The nation's two biggest wireless network operators continue to move toward technologies that promise to make wireless networking components cheaper and more interchangeable. The actions could allow wireless network operators to reduce the money they spend on networking equipment and to pit vendors directly against each other in terms of performance and price.
The clearest indication yet of this trend comes from AT&T, which announced that it successfully tested enhanced Common Public Radio Interface (eCPRI) connections on its 5G millimeter-wave (mmWave) spectrum using equipment from Nokia and Samsung Electronics America.
"The CPRI interface today has proprietary aspects which can result in a slower or more costly network build as we increase the bandwidth served requiring more fibers per radio," wrote AT&T's Gordon Mansfield in a post to the company's website, though he did not provide details on exactly which eCPRI specifications AT&T is implementing, or whether the operator might deploy it commercially. "eCPRI is an enhancement of that technology. It'll increase the efficiency to support higher bandwidth across fewer fibers. It is also what open interfaces are being built on, making it easier to use multiple vendors in a build. The benefits of this expanded flexibility and capacity will make it easier to deploy mmWave in markets where laying fiber is difficult or impractical, and promote cost effective operations by giving carriers the flexibility to use a variety of vendors to help bring fastest deployments at the best cost."
Analysts have long speculated about the possibility of operators severing vendors' proprietary CPRI connections between the radio and the base station, often referred to as "fronthaul." Due to that proprietary connection, an Ericsson radio can only work with an Ericsson base station, for example. But an eCPRI connection could, for instance, allow a Nokia radio to connect with a Samsung base station. And that could allow an operator such as AT&T to purchase the cheapest or most capable components, and to plug them into each other, regardless of which vendors' brand is displayed.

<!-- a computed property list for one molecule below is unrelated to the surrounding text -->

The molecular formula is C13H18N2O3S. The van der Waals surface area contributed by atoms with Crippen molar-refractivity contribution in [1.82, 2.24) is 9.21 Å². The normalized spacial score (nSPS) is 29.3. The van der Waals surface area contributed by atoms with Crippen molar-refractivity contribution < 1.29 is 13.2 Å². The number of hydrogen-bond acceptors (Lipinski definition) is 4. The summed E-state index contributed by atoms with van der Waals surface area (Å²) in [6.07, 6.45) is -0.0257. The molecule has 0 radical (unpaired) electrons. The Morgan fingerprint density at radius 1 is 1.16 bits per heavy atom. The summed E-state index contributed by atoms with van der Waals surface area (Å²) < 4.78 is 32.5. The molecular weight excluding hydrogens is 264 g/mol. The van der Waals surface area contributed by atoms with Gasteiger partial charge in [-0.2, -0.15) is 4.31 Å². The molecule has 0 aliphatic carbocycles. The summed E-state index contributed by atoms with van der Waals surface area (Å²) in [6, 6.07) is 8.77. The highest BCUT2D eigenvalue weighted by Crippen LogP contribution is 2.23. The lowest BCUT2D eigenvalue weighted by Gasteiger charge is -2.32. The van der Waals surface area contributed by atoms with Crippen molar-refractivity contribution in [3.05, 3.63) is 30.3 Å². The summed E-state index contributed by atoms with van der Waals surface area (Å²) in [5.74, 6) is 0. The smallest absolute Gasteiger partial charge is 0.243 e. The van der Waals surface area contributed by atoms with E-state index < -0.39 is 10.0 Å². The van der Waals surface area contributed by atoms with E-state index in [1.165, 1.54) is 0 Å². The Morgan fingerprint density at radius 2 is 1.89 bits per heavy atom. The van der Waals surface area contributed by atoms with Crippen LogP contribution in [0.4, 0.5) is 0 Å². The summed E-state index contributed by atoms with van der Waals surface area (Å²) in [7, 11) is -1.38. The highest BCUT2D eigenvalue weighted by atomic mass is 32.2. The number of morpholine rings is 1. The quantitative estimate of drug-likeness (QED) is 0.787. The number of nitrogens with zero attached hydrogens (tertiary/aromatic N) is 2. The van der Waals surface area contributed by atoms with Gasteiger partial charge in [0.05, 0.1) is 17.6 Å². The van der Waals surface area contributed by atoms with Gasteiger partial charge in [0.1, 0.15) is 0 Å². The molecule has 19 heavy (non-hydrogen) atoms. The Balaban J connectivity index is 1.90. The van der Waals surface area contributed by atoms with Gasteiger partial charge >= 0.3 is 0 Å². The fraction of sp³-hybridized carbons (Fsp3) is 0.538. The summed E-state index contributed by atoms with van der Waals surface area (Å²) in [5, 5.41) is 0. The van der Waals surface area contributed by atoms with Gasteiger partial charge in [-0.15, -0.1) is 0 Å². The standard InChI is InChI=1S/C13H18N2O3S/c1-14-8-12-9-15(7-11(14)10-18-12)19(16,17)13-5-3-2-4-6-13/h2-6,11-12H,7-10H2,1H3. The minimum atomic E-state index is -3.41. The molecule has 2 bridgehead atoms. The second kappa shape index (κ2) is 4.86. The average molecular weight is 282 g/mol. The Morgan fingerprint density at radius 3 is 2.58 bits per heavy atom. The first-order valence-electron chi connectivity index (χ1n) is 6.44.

Thus, it's no surprise eCPRI topped the list of the most important technologies for 5G in a recent Heavy Reading survey of operators' 5G needs. Forty-eight percent of respondents picked eCPRI as "highly important."
But eCPRI is just one piece of a much broader and more complex puzzle that wireless operators are working to assemble, here at the outside of 5G. Under the banner of "open RAN," operators including AT&T, Deutsche Telekom, Telefonica and a wide range of others are working to overhaul key design elements of wireless networks. Specifically, they're pushing vendors to adopt software-powered, virtualized network elements, white-box hardware and standardized interfaces in place of expensive, specialized bits of hardware that lock operators into one vendor's ecosystem of products.
Part of that trend includes a move to cloud processing, which vendors have touted as a way for operators to reduce costs. Along these lines, Nokia recently announced that its AirScale products now power a "commercially deployed cloud-based 5G radio access network," and that it's "in one of the busiest cities in the US."
"This 5G milestone was made possible by our cloud base station, which splits traffic to ensure each connection gets the service it needs -- time-critical functions are processed at the cell site by our high performance AirScale distributed units (DU) close to the radios, connected via Ethernet fronthaul, while the centralized control unit (CU) performs non-real-time functions fully virtualized and more cost-effectively in a centralized data center," wrote Nokia's Mark Atkinson on the company's website.
Nokia did not name the operator that deployed its cloud RAN architecture, but a widely reported Tweet from the company appeared to indicate that Verizon was running the system in Dallas. A Verizon representative declined to comment on the situation, and a Nokia representative did not respond to questions on the topic.
To be clear, some analysts have argued that vendors will never fully embrace a completely open, cloud-based RAN, partly due to the fact it could cut into their profits and party because they wouldn't be able to eke out the performance enhancements that could be obtained through a tighter integration between hardware and software. Nonetheless, operators like AT&T and Verizon appear keen to push the notion of open RAN, via cloud deployments and eCPRI, as far as they can.